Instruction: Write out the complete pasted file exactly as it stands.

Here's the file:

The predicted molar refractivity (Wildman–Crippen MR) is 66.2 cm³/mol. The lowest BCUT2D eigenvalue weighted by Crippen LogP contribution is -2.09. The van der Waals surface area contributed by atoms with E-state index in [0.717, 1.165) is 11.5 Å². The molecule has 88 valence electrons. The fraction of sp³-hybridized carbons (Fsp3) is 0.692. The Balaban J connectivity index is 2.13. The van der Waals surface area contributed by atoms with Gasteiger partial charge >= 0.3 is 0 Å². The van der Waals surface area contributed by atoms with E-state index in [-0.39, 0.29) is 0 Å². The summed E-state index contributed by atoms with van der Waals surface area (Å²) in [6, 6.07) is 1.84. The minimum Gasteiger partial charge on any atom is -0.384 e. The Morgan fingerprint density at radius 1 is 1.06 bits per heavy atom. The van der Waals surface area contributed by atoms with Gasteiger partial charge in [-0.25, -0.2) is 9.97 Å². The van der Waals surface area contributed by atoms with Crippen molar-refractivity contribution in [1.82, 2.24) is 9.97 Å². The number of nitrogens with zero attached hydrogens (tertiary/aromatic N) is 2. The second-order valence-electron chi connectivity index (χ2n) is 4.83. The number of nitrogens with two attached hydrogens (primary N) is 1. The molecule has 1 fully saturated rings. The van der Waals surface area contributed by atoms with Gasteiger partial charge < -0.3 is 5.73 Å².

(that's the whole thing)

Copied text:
The predicted molar refractivity (Wildman–Crippen MR) is 66.2 cm³/mol. The lowest BCUT2D eigenvalue weighted by Crippen LogP contribution is -2.09. The van der Waals surface area contributed by atoms with E-state index in [0.717, 1.165) is 11.5 Å². The molecule has 88 valence electrons. The fraction of sp³-hybridized carbons (Fsp3) is 0.692. The Balaban J connectivity index is 2.13. The van der Waals surface area contributed by atoms with Gasteiger partial charge >= 0.3 is 0 Å². The van der Waals surface area contributed by atoms with E-state index in [-0.39, 0.29) is 0 Å². The summed E-state index contributed by atoms with van der Waals surface area (Å²) in [6, 6.07) is 1.84. The minimum Gasteiger partial charge on any atom is -0.384 e. The Morgan fingerprint density at radius 1 is 1.06 bits per heavy atom. The van der Waals surface area contributed by atoms with Gasteiger partial charge in [-0.25, -0.2) is 9.97 Å². The van der Waals surface area contributed by atoms with Crippen molar-refractivity contribution in [1.82, 2.24) is 9.97 Å². The number of nitrogens with zero attached hydrogens (tertiary/aromatic N) is 2. The second-order valence-electron chi connectivity index (χ2n) is 4.83. The number of nitrogens with two attached hydrogens (primary N) is 1. The molecule has 1 fully saturated rings. The van der Waals surface area contributed by atoms with Gasteiger partial charge < -0.3 is 5.73 Å².